Energy democracy is an emergent movement for bringing about technological innovation with concomitant economic, social, and political change in the energy system, one that promises a just transition to clean and affordable energy. To examine whether and how the promise of energy democracy can be fulfilled, however, more clarity on the concept is necessary. In this chapter, we conceptualize energy democracy using a four-stream variant of the multiple streams framework. From this perspective, sustainability transitions and, by extension, energy transitions can be viewed as multilevel, multiactor processes requiring not only technological innovation but also problem framing, policy alternatives’ specification, and political advocacy. The actors primarily responsible for these transition processes are technology constituencies, epistemic communities, instrument constituencies, and advocacy coalitions, respectively. Energy democracy can be conceived as public participation in these activities during transition processes. Further, as this conceptualization can be operationalized at every scale, the cross-scalar nature of energy transitions—and energy democracy—can be analyzed by modeling the influence of transition processes in one setting on the streams in another setting. The proposed framework furthers inquiry into energy democracy through examination of the what, the how, and the where of democratization in society.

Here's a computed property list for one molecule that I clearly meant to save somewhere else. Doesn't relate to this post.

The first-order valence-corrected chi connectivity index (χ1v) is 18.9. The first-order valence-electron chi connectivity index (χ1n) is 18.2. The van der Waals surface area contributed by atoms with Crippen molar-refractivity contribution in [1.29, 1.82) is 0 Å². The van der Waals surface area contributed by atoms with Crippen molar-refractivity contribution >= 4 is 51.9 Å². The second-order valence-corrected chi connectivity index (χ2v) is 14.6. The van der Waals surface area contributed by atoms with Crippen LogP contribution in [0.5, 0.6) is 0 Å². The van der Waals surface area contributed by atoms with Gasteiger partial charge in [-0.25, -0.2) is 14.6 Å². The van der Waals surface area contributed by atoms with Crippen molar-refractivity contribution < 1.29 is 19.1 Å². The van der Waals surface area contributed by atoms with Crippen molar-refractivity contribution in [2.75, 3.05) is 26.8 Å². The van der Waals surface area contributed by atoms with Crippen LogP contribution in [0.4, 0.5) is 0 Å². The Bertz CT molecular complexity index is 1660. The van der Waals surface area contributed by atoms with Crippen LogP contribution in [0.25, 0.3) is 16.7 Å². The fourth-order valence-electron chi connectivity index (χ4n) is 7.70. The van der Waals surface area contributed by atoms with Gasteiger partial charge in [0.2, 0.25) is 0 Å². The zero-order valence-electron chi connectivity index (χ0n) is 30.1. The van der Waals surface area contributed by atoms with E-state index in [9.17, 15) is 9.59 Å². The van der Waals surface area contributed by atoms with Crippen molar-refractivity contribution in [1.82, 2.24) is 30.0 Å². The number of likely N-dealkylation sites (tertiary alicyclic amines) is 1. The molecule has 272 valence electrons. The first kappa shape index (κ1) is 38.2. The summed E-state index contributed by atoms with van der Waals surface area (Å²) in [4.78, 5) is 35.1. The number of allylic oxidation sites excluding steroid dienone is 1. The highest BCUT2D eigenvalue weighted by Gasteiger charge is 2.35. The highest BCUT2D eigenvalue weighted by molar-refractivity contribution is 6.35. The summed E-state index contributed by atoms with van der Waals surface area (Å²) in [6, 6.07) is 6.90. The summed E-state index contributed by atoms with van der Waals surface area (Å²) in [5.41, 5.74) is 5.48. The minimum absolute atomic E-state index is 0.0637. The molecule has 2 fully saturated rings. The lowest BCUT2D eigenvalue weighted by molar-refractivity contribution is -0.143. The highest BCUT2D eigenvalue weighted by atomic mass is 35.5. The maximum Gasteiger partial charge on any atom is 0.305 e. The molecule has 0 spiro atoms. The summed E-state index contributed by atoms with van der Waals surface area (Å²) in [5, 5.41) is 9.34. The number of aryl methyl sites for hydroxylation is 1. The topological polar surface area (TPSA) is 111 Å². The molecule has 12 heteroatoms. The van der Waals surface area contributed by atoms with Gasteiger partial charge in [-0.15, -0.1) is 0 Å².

|Title of host publication||Routledge Handbook of Energy Democracy|
|Editors||Andrea M. Feldpausch-Parker, Danielle Endres, Tarla Rai Peterson, Stephanie L. Gomez|
|Publisher||Routledge - Taylor & Francis Group|
|Number of pages||16|
|Publication status||Published - 2021|